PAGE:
Local businesses are adapting to a new reality brought on by the COVID-19 pandemic and several charitable organizations are following suit, including Grannies a Gogo.
Grannies a Gogo: the Vernon-South African Connection, like millions of others, are self-isolating and following the provincial and federal government’s directives to help curb the spread of the novel coronavirus, but that hasn’t slowed them down from trying to continue supporting Gogos — which is Zulu for grandmothers.
The Vernon-based organization is launching a book entitled Queen of the Potato Patch, by Shirley Grabinsky, with a virtual book launch on YouTube.
“We had planned a big, splashy book launch party, but that has been postponed for now,” spokeswoman Susan Fenner said.
Grabinsky has donated 100 of her books to the Grannies with 100 per cent of the proceeds going to support needy Gogos who care for their AIDS-orphaned grandchildren in Sabie, South Africa.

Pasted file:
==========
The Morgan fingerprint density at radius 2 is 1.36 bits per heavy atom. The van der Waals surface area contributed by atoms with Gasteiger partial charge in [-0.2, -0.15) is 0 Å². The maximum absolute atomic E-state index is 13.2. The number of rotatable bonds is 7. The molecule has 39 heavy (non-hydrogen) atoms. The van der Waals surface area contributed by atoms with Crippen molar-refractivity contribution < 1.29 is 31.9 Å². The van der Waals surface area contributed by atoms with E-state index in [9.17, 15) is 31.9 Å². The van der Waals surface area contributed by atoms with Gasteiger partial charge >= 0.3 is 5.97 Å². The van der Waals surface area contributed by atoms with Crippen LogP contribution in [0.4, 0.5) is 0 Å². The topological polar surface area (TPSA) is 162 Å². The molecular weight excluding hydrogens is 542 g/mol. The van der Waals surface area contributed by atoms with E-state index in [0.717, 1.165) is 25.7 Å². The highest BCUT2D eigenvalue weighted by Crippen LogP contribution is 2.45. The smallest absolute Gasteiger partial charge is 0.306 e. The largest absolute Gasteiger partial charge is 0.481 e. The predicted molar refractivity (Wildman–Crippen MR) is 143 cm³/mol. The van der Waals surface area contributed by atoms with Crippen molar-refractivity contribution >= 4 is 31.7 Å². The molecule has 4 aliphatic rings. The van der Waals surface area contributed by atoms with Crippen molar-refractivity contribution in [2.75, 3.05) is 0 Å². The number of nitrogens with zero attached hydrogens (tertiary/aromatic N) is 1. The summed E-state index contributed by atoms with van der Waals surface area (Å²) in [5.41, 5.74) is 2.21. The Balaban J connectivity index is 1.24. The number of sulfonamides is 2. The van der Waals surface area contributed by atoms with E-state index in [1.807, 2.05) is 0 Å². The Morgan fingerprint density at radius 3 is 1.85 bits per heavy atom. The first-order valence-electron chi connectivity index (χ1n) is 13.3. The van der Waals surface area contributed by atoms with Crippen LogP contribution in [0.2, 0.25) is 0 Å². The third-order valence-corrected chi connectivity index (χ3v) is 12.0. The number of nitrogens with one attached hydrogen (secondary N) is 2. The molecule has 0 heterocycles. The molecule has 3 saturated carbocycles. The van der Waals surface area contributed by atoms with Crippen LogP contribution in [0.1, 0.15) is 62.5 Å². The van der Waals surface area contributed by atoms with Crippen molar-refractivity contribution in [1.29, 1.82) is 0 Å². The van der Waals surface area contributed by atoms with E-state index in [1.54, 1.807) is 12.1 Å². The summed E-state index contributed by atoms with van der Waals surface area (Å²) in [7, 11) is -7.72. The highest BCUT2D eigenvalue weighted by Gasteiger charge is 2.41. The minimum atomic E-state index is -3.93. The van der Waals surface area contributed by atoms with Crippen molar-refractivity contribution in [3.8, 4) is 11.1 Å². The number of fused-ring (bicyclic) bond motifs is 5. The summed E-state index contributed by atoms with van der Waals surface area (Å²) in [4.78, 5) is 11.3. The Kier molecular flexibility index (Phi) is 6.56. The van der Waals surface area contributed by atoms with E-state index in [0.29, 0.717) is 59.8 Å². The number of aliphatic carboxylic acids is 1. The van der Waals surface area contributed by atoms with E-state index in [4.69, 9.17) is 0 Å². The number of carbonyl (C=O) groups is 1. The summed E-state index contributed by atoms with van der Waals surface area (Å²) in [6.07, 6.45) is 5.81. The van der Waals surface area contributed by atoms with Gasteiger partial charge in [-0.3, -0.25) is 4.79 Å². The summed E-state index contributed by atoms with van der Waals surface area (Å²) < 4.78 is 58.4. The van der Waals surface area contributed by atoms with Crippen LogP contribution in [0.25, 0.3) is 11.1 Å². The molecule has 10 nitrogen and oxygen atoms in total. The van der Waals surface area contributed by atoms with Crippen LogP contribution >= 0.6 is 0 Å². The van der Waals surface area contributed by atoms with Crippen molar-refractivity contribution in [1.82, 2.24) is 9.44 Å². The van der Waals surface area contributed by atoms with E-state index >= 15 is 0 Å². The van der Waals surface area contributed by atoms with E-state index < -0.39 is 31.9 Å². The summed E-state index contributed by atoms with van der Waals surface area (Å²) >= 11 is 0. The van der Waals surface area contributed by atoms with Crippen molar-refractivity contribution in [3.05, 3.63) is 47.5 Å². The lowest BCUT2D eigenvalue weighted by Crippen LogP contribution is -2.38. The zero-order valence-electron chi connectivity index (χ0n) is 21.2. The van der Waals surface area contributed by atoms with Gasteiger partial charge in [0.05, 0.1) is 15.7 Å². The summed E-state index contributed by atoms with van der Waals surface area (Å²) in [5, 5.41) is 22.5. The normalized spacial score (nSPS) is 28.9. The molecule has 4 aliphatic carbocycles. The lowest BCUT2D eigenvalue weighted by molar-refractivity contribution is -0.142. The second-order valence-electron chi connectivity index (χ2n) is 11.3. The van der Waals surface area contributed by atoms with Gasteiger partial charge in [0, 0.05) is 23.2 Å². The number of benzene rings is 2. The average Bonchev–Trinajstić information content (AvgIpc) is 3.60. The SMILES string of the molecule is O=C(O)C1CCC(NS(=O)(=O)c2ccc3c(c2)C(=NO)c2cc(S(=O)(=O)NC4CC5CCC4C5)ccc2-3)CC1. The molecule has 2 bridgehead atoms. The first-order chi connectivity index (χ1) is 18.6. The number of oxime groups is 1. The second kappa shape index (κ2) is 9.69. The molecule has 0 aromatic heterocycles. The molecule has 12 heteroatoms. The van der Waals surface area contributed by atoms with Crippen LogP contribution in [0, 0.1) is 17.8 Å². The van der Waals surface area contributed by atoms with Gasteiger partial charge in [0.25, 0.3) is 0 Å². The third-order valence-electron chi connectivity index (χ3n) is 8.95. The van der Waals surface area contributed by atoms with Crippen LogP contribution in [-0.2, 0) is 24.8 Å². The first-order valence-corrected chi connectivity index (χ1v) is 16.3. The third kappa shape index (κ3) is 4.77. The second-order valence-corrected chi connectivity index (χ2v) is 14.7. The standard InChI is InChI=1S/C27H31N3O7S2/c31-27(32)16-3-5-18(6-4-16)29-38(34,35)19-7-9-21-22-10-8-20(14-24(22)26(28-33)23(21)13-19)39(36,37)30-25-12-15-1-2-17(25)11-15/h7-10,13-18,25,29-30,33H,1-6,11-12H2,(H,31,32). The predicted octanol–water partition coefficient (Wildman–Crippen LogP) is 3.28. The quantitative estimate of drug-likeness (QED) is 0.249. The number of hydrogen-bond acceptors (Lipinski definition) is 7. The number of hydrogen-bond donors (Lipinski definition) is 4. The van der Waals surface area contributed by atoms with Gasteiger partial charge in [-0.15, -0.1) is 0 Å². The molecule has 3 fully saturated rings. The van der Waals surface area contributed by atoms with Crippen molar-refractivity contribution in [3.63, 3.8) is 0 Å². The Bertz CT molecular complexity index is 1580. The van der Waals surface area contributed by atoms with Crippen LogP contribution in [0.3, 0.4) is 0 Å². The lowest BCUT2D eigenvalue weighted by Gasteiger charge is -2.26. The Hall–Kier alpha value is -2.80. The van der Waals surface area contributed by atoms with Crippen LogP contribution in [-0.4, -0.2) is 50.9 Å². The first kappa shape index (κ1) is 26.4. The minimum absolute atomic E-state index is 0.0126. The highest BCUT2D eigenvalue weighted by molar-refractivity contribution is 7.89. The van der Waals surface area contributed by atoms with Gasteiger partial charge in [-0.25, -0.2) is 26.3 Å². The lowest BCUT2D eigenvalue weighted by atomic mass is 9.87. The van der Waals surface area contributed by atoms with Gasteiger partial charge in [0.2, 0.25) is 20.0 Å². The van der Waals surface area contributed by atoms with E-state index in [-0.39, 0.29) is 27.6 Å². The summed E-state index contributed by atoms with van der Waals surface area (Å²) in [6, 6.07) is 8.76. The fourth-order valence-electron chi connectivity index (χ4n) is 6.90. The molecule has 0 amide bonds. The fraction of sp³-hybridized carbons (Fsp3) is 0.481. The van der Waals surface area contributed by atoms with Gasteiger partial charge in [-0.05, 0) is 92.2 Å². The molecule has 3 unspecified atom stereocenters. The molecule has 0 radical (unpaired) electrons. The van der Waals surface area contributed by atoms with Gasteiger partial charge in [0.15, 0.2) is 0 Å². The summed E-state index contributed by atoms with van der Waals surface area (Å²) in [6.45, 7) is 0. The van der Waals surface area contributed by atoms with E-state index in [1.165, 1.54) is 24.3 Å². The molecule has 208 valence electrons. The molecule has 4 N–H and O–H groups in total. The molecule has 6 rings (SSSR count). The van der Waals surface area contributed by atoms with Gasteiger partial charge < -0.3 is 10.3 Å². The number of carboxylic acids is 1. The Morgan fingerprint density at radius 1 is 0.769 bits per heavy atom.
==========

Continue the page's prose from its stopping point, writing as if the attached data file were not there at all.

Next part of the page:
All fundraising events have since been postponed or cancelled, “so it is especially important that we get the word out about Shirley’s book,” Fenner said.
The “gentle book,” she said, will be appreciated by many during these times of uncertainty and seclusion.
Grabinsky, 81, has written memoir stories for several years, and Queen of the Potato Patch is the first volume. The Grannies is an organization near and dear to her heart as she was one of the founding members and she’s served two years as president.
The stories in the first volume were illustrated by Robin Jacobsen and was edited by Anne Clarke.
“B.C. writer Shirley Grabinsky pulls at the heartstrings of all those readers born and fled from the harsh Prairies, hooking them with references to crawling through barbed-wire fences, meadowlark song, jellied salads and travelling salesmen,” one reviewer said.
“It made me nostalgic, made me laugh, made me gasp a couple time and had me in tears at others,” another said.
The book is $15.